COMMENTARY: Where Does All Our Sorrow Go?

c. 2005 Religion News Service (UNDATED) Sadness settled on Chippewa Falls, Wis., after a bus carrying the high school band crashed into a jackknifed trailer truck on Sunday (Oct. 16), killing five, including the band leader. Does the music of sorrow rise from the wreckage of that crash like the blues above New Orleans, and will people now hear it in every high wind that blows across that place? Beneath the ’60s lament “Where have all the flowers gone?” is a question as old as humankind, “Where does all our sorrow go?” Some educators apparently think that sadness can be dealt with in pragmatic American fashion.

RNS Daily Digest

c. 2005 Religion News Service Bush Administration: Religious Schools Can Get FEMA Aid WASHINGTON (RNS) Religious schools and faith-based community service organizations that suffered damage during the recent hurricanes are eligible to receive federal disaster grants, the Bush administration said Tuesday (Oct. 18). Despite concerns from groups saying the government shouldn’t finance religiously affiliated groups, Jim Towey, director of the White House Office of Faith-Based and Community Initiatives, said money will be available through the Federal Emergency Management Agency for rebuilding facilities damaged in hurricanes Katrina and Rita. Towey said a policy change in 2002 cleared the way for providing such relief.

NEWS ANALYSIS: `Red States’ Race to Find Medical Options That Spare Embryos, Create Jobs

c. 2005 Religion News Service (UNDATED) Opponents of embryonic stem cell research have long contended the practice should wither because it’s morally wrong, but conservative-leaning states are now sprinting to prove it’s also a big waste of money. The “red states” strategy _ so named for the states’ tendency to vote Republican in national elections _ increasingly hinges on showcasing alternatives in the burgeoning field of regenerative medicine. From Missouri to Virginia, the race is on to find therapies that save human embryos and create high-paying medical jobs for state voters. That contrasts with the big bet on embryonic research in most Democratic “blue states.” To grow the nation’s pool of “adult” stem cells, red states such as New Mexico and South Dakota are urging mothers to donate umbilical cord material after childbirth.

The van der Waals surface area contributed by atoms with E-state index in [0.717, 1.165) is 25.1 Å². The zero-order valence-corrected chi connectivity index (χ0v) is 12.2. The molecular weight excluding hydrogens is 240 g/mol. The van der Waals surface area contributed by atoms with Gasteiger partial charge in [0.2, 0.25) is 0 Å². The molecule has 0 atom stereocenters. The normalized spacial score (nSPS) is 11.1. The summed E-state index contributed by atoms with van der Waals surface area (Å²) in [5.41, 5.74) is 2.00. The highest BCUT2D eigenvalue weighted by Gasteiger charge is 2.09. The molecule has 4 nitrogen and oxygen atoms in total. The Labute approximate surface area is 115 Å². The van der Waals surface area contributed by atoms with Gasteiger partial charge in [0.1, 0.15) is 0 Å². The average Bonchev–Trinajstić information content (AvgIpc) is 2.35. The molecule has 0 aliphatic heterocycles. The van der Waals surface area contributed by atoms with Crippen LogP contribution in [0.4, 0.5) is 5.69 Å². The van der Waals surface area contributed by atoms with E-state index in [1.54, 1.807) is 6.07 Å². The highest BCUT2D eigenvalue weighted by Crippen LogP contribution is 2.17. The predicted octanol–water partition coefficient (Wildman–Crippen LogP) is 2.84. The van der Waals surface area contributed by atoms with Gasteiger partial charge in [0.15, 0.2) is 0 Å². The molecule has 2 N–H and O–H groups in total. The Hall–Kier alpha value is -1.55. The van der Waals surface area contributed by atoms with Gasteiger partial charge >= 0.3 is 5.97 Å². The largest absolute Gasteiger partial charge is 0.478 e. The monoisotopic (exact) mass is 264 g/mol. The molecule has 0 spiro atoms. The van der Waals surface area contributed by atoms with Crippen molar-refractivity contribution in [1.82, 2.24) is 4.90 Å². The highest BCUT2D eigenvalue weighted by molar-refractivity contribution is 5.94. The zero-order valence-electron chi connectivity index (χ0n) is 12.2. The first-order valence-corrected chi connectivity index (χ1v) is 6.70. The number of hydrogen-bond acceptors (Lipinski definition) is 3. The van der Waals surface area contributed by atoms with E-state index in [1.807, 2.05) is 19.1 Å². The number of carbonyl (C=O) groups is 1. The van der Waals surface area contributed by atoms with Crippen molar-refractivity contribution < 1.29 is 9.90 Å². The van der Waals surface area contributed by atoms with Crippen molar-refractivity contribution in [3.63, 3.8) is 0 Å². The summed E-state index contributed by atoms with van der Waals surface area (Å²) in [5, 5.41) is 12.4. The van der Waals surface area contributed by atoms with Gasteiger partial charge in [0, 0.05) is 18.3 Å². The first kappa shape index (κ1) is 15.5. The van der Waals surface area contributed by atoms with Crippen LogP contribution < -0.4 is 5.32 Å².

Survey Shows Religious Americans Tolerant of Divorce

c. 2005 Religion News Service WASHINGTON _ Most Americans continue to believe that “God’s plan for marriage is one man, one woman, for life,” but they are still tolerant of those who divorce, a new survey on family and faith shows. A poll by Greenberg Quinlan Rosner Research conducted for the PBS program “Religion & Ethics NewsWeekly” found that 71 percent of Americans said they believe in the ideal of lifelong traditional marriage. But just 22 percent of those surveyed agreed that “divorce is a sin.” Religious conservatives were most likely to agree that divorce is sinful. But they were still a minority within their own ranks, with 34 percent of evangelical Christians and 30 percent of traditional Catholics saying divorce is sinful.

RNS Weekly Digest

c. 2005 Religion News Service New British Rules Increase Cost of Replacing Church Light Bulbs LONDON (RNS) How many electricians does it take to change a light bulb? In at least one British church, more than it used to. New British government safety regulations that came into effect last April require “safe landing areas or rest platforms” for any job more than 29 feet off the ground. At St.

`Let my palm fronds go’

Quote of the Day: U.S. Rep. Gary Ackerman “I said, `Let my palm fronds go.’ … We’re trying to avoid the Egyptians from looking like the grinch that stole Sukkot.” -U.S. Rep. Gary Ackerman, D-N.Y., commenting on Israeli complaints that prices for palm fronds imported from Egypt have skyrocketed from $2 in 2004 to $20 this year. The palm fronds are used in the Jewish harvest festival of Sukkot.

RNS Daily Digest

c. 2005 Religion News Service New British Rules Increase Cost of Replacing Church Light Bulbs LONDON (RNS) How many electricians does it take to change a light bulb? In at least one British church, more than it used to. New British government safety regulations that came into effect last April require “safe landing areas or rest platforms” for any job more than 29 feet off the ground. At St.

RNS Exclusive: Queen of Darkness Sees the Light in New Book on Christ

c. 2005 Religion News Service (UNDATED) The queen of darkness has seen the light. In her latest book, “Christ the Lord,” novelist Anne Rice turns away from the doomed souls of her best-selling tales about vampires and witches in favor of a first-person account of the 7-year-old Jesus. “I was sitting in church talking to (God) about it and I finally realized there was no holding back anymore,” said Rice, 64, who returned to the Catholic Church in 1998 after a 30-year absence. “I just said, `From now on it’s all going to be for you.’